NEXT: Eric…Sipple? Does anyone know who this is? Why is he talking to us? Oh god.

BREAKDOWN

  • 00:00:50  –  Intro
  • 00:03:24  –  Netflix Sweet Tooth adaptation
  • 00:15:50  –  Sweet Tooth: The Return
  • 01:17:13  –  Outro / Next

MUSIC

  • “Living Underground” by Nico Vega, Nico Vega (2009)
  • “The Elephant” by Pete Seeger, Birds, Beasts, Bugs & Fishes (Little & Big) (1998)

GOBBLEDYCARES

Listen to Gobbledygeek Episode 444 – “Loki (feat. Michael Holland)”

Sophia Di Martino and Tom Hiddleston in ‘Loki’ (2021), directed by Kate Herron

Gobbledygeek episode 444, “Loki (feat. Michael Holland),” is available for listening or download right here, on Spotify, and on Apple Podcasts.

Gobbledygeek’s very own MCU TV brain trust reconvenes somewhere in the multiverse, as post-production supervisor to the stars Michael Holland joins Paul and Arlo to discuss Michael Waldron and Kate Herron’s Loki. The gang untangles the kooky timeline shenanigans, falls in love with the incestuous narcissism at the heart of the Loki/Sylvie relationship, find themselves wowed by Owen Wilson, and ponders where the show’s timey-wimey finale leaves the Marvel Cinematic Universe. Plus, Arlo likes Blade Runner now, and there’s some Space Jam: A New Legacy trash talk.

NEXT: the MCU returns to the big screen with Cate Shortland’s Black Widow.

BREAKDOWN

  • 00:00:42  –  Intro / Guest
  • 00:17:50  –  Main Topic
  • 01:56:30  –  Outro / Next

LINKS

MUSIC

  • “Fly Like An Eagle” by Steve Miller Band, Fly Like An Eagle (1976)
  • “Very Full” by Tom Hiddleston, Loki: Vol. 1 (Episodes 1-3) (Original Soundtrack) (2021)

GOBBLEDYCARES

Listen to Gobbledygeek Episode 443 – “FCF: Sweet Tooth: Deluxe Edition – Books Two and Three”

Art from Sweet Tooth: Deluxe Edition – Book Two by Jeff Lemire & José Villarrubia

Gobbledygeek episode 443, “FCF: Sweet Tooth: Deluxe Edition – Books Two and Three,” is available for listening or download right here, on Spotify, and on Apple Podcasts.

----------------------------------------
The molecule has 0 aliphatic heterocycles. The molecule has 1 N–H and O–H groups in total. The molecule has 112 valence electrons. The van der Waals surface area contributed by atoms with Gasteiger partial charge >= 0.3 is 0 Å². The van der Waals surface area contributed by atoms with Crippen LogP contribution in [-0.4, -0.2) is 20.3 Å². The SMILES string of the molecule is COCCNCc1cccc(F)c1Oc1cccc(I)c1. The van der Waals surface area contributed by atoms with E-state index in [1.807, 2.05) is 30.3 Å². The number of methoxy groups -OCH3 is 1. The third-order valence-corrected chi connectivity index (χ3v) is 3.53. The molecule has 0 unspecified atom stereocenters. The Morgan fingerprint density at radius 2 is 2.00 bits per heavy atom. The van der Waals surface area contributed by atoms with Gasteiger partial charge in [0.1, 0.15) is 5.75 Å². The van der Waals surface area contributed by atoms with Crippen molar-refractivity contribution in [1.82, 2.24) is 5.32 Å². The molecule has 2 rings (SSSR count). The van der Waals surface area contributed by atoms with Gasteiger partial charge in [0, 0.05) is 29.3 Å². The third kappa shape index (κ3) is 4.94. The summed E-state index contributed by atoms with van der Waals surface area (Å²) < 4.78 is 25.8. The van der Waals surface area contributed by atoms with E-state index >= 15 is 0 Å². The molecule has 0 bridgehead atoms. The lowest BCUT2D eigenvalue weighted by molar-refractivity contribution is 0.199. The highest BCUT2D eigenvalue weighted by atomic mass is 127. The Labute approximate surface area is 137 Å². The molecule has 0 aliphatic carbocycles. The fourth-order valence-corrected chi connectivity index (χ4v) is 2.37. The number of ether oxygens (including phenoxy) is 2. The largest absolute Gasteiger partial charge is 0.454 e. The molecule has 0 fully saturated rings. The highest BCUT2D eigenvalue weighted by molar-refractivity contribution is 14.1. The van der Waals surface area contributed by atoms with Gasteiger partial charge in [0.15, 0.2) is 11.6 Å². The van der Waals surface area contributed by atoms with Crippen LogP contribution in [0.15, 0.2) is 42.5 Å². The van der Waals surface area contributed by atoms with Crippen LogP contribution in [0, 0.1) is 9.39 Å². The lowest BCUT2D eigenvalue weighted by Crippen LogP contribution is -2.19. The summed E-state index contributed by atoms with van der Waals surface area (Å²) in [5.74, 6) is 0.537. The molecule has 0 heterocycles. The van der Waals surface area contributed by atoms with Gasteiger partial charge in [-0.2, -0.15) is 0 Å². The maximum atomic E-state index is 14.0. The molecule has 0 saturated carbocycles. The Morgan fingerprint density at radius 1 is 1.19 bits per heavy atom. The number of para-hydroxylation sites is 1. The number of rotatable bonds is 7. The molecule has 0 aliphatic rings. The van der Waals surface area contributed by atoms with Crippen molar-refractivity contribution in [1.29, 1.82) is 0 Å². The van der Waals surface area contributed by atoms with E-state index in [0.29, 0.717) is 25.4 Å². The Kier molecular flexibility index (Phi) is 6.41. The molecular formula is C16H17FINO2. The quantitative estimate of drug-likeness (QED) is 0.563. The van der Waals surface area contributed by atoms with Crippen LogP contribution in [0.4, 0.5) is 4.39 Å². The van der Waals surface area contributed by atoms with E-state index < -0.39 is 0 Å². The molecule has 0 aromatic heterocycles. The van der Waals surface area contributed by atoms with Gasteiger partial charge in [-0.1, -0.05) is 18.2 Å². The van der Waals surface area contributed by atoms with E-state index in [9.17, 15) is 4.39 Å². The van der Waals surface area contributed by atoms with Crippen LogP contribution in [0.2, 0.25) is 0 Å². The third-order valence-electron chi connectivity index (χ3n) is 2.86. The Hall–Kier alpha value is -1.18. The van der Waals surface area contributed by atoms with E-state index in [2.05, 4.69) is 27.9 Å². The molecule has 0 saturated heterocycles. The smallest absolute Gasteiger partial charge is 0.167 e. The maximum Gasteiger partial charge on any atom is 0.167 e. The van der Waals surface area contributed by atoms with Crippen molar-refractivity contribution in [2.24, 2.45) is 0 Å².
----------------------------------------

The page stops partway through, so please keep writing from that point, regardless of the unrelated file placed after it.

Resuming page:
Nature is healing. For this month’s Four-Color Flashback, Paul and Arlo conclude the post-apocalyptic journeys of  The Boy and the Big Man with Jeff Lemire’s Sweet Tooth: Deluxe Edition – Books Two and Three. The remnants of humanity fight tooth and nail for survival against the paws and claws of the human/animal hybrid children, who only seem to be increasing in number. Which begs the question, Whose apocalypse is this, exactly? The boys discuss the obvious influence of Lost on the book, whether or not Lemire should have thrown back a certain Fish, the series’ beautiful finale, and how horses are just really tough to draw.

NEXT: could be Loki, could be low-key.

CORRECTION

Paul and Arlo rave about Jeff Lemire’s use of watercolors throughout Sweet Tooth. That praise should actually be reserved for brilliant colorist José Villarrubia. Sorry, José!

BREAKDOWN

  • 00:00:55  –  Intro / Guest
  • 00:04:40  –  Main Topic
  • 01:47:23  –  Outro / Next

LINKS

MUSIC

  • “(Nothing But) Flowers” by Talking Heads, Naked (1988)
  • “Nature Trail to Hell” by “Weird Al” Yankovic, In 3-D (1984)

GOBBLEDYCARES

Listen to Gobbledygeek Episode 440 – “FCF: Sweet Tooth”

Art from Sweet Tooth: The Deluxe Edition – Book One (2009) by Jeff Lemire & José Villarrubia

Gobbledygeek episode 440, “FCF: Sweet Tooth,” is available for listening or download right here, on Spotify, and on Apple Podcasts.